Wednesday, March 26, 2014

Fascination with the Heart Shape

Thinking about my recent fascination with the heart shape. It’s possible it started with finding the shape in nature and photographing it. I wouldn’t be looking for them, I’d just come upon them. Perfect little hearts in snow or leaves or mud, a stone.

I started collecting the images. Posting them on Facebook.

I began to wonder where the little heart symbol came from. According to Wikipedia, it’s pretty old. Been around for quite a while. There are references to it in the Middle Ages.

It’s a tacky little thing, granted. Way over used. But it has its appeal. To me. Right now. Anyway. I like its simplicity and symmetry. And of course I like finding them around.

If I try to look too hard for one, it doesn’t work. It’s the same as with four-leaf clovers. One has to have soft eyes, be relaxed, not anxious or desperate. And one will pop up. Or not. It can’t matter.

Sometimes when I do find (or am given) a heart shape I want another one right away! I begin to look for one with eagerness. Never get one that way. Or I’ll see one that’s sort of a heart but not really. I do have a rule of never changing the shape myself or manipulating what I find in any way.

Missing my daily projects, and wanting something to post on this blog and on Facebook, because I’m addicted to the feedback, I’ve started another series. This one uses the heart shape. Like the project I did last January, starting with the cover photo of the Washington Post, finding a section of it and making an abstract composition from it, I’ve been cutting small heart shapes from the photos and creating colored pencil drawings from what is visible. They are quite small, so they aren’t the investment of time the other ones were. And I don’t write the synopsis of the story that goes with the photo, as I did in January, but I do make a note about the subject.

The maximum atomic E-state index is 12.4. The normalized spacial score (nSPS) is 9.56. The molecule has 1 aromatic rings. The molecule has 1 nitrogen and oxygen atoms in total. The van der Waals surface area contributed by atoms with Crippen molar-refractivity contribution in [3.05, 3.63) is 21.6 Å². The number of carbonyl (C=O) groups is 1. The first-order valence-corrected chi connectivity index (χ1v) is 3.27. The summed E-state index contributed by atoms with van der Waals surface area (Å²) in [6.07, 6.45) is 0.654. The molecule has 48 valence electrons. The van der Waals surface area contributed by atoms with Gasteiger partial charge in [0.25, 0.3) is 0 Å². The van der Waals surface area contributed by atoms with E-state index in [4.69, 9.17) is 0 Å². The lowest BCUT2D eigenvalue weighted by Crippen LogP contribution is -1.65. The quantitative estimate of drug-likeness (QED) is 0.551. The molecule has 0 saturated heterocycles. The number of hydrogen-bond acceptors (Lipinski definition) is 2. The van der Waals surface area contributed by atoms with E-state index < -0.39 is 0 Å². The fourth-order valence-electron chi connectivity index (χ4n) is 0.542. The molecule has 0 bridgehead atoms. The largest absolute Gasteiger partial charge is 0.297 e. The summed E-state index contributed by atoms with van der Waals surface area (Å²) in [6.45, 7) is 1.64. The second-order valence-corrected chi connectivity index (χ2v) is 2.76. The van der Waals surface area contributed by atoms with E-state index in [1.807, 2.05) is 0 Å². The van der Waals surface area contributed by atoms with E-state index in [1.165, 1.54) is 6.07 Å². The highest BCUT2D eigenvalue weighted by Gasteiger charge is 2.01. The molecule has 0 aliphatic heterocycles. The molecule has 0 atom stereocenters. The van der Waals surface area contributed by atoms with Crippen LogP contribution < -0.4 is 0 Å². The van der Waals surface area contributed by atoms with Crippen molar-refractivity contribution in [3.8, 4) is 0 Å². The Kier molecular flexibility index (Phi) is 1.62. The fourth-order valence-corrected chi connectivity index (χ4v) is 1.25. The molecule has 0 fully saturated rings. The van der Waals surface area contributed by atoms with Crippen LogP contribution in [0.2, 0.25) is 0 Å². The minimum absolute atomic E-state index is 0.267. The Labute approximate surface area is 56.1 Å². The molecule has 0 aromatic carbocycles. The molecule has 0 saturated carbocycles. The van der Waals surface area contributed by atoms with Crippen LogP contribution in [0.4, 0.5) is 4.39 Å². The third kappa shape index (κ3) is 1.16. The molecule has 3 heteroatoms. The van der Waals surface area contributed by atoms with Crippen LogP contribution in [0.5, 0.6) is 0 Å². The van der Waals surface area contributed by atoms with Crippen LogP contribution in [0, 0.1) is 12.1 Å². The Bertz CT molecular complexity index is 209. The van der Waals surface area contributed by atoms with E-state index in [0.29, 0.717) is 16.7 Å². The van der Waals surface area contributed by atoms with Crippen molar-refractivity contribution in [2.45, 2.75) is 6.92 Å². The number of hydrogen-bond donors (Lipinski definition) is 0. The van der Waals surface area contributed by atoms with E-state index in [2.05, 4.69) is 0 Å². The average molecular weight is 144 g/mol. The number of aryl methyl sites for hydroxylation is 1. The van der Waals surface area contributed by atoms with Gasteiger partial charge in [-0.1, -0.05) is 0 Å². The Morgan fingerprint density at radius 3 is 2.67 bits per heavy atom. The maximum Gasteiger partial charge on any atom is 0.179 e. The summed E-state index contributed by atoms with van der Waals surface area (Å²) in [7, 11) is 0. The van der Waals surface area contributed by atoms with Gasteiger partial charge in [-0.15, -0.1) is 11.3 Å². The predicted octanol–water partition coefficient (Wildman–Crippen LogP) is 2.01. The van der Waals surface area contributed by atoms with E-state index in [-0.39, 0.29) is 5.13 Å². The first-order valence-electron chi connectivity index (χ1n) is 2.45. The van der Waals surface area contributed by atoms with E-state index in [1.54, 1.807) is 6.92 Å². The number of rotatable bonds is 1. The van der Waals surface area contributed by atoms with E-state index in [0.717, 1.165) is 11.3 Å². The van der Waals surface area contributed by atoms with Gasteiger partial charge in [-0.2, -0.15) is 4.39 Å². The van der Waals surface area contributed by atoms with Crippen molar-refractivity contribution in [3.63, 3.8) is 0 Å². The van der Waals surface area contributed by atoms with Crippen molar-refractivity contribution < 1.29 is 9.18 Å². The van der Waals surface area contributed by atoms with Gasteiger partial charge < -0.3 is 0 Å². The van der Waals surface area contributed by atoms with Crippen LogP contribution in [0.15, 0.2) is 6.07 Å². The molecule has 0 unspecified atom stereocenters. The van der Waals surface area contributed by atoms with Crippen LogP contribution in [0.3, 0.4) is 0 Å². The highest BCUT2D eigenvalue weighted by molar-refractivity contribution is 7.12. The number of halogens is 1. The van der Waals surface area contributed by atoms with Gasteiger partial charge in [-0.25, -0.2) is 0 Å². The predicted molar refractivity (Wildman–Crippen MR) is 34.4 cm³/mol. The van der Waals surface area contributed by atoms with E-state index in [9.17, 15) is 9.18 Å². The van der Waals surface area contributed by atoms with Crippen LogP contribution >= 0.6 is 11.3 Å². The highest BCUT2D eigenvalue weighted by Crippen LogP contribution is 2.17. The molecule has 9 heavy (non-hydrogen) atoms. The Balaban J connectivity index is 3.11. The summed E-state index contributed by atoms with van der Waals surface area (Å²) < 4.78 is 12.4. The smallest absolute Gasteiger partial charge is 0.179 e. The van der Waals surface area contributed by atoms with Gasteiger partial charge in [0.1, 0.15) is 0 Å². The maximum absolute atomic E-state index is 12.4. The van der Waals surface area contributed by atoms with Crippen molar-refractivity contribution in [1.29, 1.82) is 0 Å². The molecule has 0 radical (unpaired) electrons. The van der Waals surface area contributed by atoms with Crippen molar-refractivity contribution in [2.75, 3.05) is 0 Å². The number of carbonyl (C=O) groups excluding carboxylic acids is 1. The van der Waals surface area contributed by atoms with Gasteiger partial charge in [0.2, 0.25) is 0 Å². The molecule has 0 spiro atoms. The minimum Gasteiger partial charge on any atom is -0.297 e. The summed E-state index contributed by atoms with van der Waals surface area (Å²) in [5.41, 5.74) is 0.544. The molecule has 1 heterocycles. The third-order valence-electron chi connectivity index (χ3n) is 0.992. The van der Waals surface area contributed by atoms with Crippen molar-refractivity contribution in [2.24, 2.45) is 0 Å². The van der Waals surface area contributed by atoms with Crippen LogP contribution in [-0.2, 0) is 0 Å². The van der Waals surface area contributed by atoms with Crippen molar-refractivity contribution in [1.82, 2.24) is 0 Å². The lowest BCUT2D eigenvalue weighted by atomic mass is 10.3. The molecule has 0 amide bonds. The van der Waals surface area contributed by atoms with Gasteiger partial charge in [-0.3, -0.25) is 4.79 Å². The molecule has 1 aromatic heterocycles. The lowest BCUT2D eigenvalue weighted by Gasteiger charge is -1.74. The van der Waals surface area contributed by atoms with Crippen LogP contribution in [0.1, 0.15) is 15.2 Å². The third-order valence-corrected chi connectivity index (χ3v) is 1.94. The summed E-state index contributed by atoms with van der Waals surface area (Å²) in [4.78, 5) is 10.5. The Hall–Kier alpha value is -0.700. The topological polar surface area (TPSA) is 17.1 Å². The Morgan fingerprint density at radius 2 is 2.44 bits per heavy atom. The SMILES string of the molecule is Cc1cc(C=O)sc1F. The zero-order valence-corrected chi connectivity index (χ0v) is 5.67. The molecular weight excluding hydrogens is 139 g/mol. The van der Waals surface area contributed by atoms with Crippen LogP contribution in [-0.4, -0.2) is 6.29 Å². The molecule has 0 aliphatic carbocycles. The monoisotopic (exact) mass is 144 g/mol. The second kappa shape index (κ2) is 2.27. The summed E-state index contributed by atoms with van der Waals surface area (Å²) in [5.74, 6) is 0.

I’ve been using some old 5”X 8” index cards. I like that they aren’t bright white. I do the drawing on the unlined side and note on the lined side the date, the subject description and any notes about the technique. I also glue the heart-shaped cut out of the newspaper photo next to the drawing.

The collage above shows the first four I’ve done. 1) Fri. Mar. 21st ~ Gen. Sinclair gets a slap on the wrist 2) Sun. Mar. 23rd ~ Aerial view of the an old limestone mine where the Office of Personnel Management processes retirement papers for the U.S. government 3) Mon. Mar. 24th ~ Women Terps win the first round of the NCAA women’s tournament 4) Tues. Mar. 25th ~ Grieving relatives of those aboard the Malaysia Airlines Flight 370.

I used randomly selected pencils to color in the sections of the drawings. Some are scratched into with an X-acto blade.

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